A new "super grove" of endangered coast redwood trees has arisen in California, thanks to a nonprofit group that planted 75 saplings at a park in San Francisco.
Since their species is endangered, any new community of coast redwoods would be welcome news. Yet these 75 saplings are also newsworthy for another reason: They're all clones, born of DNA that conservationists retrieved from ancient redwood stumps. Now growing together at the Presidio of San Francisco, they carry on a valuable genetic legacy that dates back thousands of years.
The trees were planted on Dec. 14 by Archangel Ancient Tree Archive (AATA), a nonprofit group that creates "living libraries of old-growth tree genetics." Each sapling was sourced from one of five ancient stumps in Northern California, remnants of redwoods that were all larger than the largest tree standing today, a giant sequoia known as General Sherman. After discovering the stumps were still alive, AATA co-founder David Milarch and his team led an expedition to clone them.
Pictured above, for example, is the 35-foot-wide (11-meter) Fieldbrook stump, left by a coast redwood that was about 400 feet tall and more than 3,000 years old when it was cut down in 1890. And pictured below is one of 20 saplings cloned from it:
Because they're clones of trees that were larger than any currently living redwoods, the AATA is calling these saplings "champion trees," a term for the largest tree of a given species. There's no guarantee they'll live up to that title, but their genes and protected location at least give them a chance. And they may also become champions in a broader sense, both for their own species and many others — including us.
A mature coast redwood can remove huge amounts of carbon dioxide from the air, the AATA points out, sequestering as much as 250 tons of the greenhouse gas per tree. They also perform other important ecosystem services, like filtering water and soil, and they're highly resistant to wildfires, droughts and pests.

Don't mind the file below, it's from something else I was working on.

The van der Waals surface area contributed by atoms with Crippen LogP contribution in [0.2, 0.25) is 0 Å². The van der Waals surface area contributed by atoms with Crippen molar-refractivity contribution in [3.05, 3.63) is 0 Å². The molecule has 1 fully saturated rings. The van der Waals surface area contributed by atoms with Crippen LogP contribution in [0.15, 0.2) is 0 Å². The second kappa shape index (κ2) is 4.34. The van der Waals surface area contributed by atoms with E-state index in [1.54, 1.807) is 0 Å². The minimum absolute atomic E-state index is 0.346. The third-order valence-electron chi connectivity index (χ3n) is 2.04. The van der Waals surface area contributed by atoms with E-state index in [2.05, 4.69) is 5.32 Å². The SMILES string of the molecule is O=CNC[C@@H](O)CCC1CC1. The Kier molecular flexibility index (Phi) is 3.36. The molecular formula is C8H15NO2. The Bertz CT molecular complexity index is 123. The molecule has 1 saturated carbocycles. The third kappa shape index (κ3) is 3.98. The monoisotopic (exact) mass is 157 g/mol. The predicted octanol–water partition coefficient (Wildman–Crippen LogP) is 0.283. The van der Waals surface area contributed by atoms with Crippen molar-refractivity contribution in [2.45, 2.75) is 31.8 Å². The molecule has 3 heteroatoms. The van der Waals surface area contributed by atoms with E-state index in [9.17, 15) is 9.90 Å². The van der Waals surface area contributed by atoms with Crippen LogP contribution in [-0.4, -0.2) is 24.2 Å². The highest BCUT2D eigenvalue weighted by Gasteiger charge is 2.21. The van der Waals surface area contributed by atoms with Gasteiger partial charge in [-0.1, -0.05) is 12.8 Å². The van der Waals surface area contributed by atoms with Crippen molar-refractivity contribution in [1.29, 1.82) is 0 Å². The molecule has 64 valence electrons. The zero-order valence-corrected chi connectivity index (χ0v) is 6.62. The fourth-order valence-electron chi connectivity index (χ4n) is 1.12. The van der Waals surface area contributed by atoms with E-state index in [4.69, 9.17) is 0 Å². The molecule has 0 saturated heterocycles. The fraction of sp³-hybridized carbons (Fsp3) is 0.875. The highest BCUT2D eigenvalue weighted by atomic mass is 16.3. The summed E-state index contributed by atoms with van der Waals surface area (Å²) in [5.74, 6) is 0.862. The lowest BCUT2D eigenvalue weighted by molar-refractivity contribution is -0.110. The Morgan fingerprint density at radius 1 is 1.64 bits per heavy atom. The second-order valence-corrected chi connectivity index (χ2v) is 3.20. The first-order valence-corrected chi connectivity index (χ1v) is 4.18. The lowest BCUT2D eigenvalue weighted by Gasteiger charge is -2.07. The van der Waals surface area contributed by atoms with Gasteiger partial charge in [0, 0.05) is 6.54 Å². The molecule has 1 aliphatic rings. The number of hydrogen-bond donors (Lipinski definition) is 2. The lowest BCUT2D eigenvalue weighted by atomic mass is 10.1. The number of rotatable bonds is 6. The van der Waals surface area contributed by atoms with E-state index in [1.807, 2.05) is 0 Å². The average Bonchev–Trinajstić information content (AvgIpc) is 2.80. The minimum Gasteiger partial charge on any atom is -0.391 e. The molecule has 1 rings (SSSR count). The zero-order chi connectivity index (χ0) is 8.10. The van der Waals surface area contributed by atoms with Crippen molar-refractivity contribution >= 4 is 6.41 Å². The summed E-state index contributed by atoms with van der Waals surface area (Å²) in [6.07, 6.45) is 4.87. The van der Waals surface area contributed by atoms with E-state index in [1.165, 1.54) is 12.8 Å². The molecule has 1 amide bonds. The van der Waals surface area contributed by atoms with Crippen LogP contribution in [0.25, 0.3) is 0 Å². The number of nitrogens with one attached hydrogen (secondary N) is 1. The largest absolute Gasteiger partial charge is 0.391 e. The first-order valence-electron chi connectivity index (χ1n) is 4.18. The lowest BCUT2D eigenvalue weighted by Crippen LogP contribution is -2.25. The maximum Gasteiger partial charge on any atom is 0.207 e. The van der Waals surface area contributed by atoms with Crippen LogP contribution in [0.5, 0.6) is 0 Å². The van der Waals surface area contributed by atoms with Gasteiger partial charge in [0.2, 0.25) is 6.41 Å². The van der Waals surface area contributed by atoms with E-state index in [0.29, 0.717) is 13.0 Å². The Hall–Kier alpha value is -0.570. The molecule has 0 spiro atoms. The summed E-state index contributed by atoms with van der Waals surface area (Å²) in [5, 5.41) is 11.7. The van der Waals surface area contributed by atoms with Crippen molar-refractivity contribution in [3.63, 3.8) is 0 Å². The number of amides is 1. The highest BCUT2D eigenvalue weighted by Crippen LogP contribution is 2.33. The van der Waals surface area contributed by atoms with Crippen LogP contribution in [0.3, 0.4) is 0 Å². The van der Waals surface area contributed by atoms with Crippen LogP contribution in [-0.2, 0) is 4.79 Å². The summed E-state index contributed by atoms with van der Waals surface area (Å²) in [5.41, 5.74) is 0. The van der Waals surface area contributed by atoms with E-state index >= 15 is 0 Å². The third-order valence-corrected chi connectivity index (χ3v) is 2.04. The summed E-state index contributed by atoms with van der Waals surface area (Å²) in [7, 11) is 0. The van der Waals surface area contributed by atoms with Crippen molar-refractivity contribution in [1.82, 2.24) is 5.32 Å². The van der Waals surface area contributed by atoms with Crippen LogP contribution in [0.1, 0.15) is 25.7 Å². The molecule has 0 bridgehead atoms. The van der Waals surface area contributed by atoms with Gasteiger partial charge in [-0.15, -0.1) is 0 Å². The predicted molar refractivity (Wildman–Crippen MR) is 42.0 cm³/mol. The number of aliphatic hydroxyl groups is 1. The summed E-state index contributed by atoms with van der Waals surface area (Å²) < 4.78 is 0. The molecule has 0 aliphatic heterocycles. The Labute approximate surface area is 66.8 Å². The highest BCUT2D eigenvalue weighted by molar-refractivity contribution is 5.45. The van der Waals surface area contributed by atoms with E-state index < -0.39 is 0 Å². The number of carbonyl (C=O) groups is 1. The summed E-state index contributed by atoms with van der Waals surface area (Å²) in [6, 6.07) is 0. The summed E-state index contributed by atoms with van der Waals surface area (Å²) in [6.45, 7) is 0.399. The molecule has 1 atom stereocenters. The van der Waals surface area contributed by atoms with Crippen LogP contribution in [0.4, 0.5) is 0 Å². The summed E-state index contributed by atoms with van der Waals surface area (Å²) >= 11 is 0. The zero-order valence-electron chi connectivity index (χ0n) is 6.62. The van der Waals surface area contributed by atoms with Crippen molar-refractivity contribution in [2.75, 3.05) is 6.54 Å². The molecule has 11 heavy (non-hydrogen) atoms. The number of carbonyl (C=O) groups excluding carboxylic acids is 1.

Volunteers plant a coast redwood at the Presidio of San Francisco on Dec. 14, 2018. (Photo: Rob Lovato Victor Aquino)
"We're excited to set the standard for environmental recovery," Milarch says in a statement. "These trees have the capacity to fight climate change and revitalize forests and our ecology in a way we haven't seen before."
Once the source material is collected from a redwood stump, it takes about 2.5 years to cultivate the saplings and get them large enough to plant. The idea of cloning trees may sound "complicated and unnatural," the AATA acknowledges on its website, but this process is actually mimicking a natural kind of asexual redwood propagation.
In the wild, coast redwoods can reproduce by self-cloning from masses of unsprouted bud tissue known as burl, as the U.S. National Park Service explains:
"Occasionally, an almost perfect circle of redwood trees grows in the forest. These 'fairy rings' or 'family circles' sprouted from the basal burls of one parent tree, long harvested or fallen. ... If a redwood falls or is otherwise damaged, the burl may begin to sprout from the trunk or branch it developed on, sharing or taking over the established root system of the parent tree. The new tree is an exact clone of the original tree, carrying its genetic identity far into the future."
In addition to the Fieldbrook stump, which yielded 20 saplings, the AATA created clones from four other coast redwood stumps with diameters of at least 31 feet (9 meters): the Barrett stump (25 saplings), Barrett stump No. 2 (14 saplings), Big John stump (11 saplings) and Ayers stump (five saplings).
"These saplings have extraordinary potential to purify our air, water and soil for generations to come," Milarch says. "We hope this 'super grove,' which has the capability to become an eternal forest, is allowed to grow unmolested by manmade or natural disasters and thus propagate forever."